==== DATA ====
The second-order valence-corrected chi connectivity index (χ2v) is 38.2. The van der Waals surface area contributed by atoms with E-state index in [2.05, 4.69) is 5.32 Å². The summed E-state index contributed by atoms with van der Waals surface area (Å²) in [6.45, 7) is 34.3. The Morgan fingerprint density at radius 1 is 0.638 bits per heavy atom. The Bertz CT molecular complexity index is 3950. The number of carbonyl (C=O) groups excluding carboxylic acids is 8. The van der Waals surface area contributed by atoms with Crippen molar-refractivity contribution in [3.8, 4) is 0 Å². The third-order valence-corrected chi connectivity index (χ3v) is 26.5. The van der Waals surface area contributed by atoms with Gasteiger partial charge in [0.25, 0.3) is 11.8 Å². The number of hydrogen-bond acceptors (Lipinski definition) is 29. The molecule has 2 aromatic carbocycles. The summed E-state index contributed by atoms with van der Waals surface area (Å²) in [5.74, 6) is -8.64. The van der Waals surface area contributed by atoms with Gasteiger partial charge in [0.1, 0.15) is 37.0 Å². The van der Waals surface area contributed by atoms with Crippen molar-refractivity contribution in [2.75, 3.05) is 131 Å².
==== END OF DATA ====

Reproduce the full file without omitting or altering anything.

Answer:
The second-order valence-corrected chi connectivity index (χ2v) is 38.2. The van der Waals surface area contributed by atoms with E-state index in [2.05, 4.69) is 5.32 Å². The summed E-state index contributed by atoms with van der Waals surface area (Å²) in [6.45, 7) is 34.3. The Morgan fingerprint density at radius 1 is 0.638 bits per heavy atom. The Bertz CT molecular complexity index is 3950. The number of carbonyl (C=O) groups excluding carboxylic acids is 8. The van der Waals surface area contributed by atoms with Crippen molar-refractivity contribution in [3.8, 4) is 0 Å². The third-order valence-corrected chi connectivity index (χ3v) is 26.5. The van der Waals surface area contributed by atoms with Gasteiger partial charge in [0.25, 0.3) is 11.8 Å². The number of hydrogen-bond acceptors (Lipinski definition) is 29. The molecule has 2 aromatic carbocycles. The summed E-state index contributed by atoms with van der Waals surface area (Å²) in [5.74, 6) is -8.64. The van der Waals surface area contributed by atoms with Gasteiger partial charge in [0.1, 0.15) is 37.0 Å². The van der Waals surface area contributed by atoms with Crippen molar-refractivity contribution in [2.75, 3.05) is 131 Å².